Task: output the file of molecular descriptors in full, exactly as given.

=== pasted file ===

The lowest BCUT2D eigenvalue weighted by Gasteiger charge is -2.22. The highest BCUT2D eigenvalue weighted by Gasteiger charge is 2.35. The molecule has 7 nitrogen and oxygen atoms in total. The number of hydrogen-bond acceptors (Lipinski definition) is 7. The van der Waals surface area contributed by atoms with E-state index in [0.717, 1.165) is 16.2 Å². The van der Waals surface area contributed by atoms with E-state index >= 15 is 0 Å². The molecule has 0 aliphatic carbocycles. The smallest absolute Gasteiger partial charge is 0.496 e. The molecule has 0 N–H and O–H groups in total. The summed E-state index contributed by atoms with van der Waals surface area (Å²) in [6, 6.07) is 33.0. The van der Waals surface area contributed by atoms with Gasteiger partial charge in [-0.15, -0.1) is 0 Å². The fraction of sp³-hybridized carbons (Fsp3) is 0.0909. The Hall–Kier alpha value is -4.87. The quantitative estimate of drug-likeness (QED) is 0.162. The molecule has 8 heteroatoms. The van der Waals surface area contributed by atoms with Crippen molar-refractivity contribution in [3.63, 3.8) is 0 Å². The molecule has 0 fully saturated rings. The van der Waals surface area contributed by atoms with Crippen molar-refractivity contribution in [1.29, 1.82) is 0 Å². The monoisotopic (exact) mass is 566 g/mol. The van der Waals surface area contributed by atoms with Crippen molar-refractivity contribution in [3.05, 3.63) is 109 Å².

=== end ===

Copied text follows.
The lowest BCUT2D eigenvalue weighted by Gasteiger charge is -2.22. The highest BCUT2D eigenvalue weighted by Gasteiger charge is 2.35. The molecule has 7 nitrogen and oxygen atoms in total. The number of hydrogen-bond acceptors (Lipinski definition) is 7. The van der Waals surface area contributed by atoms with E-state index in [0.717, 1.165) is 16.2 Å². The van der Waals surface area contributed by atoms with E-state index >= 15 is 0 Å². The molecule has 0 aliphatic carbocycles. The smallest absolute Gasteiger partial charge is 0.496 e. The molecule has 0 N–H and O–H groups in total. The summed E-state index contributed by atoms with van der Waals surface area (Å²) in [6, 6.07) is 33.0. The van der Waals surface area contributed by atoms with Gasteiger partial charge in [-0.15, -0.1) is 0 Å². The fraction of sp³-hybridized carbons (Fsp3) is 0.0909. The Hall–Kier alpha value is -4.87. The quantitative estimate of drug-likeness (QED) is 0.162. The molecule has 8 heteroatoms. The van der Waals surface area contributed by atoms with Crippen molar-refractivity contribution in [3.63, 3.8) is 0 Å². The molecule has 0 fully saturated rings. The van der Waals surface area contributed by atoms with Crippen molar-refractivity contribution in [1.29, 1.82) is 0 Å². The monoisotopic (exact) mass is 566 g/mol. The van der Waals surface area contributed by atoms with Crippen molar-refractivity contribution in [3.05, 3.63) is 109 Å².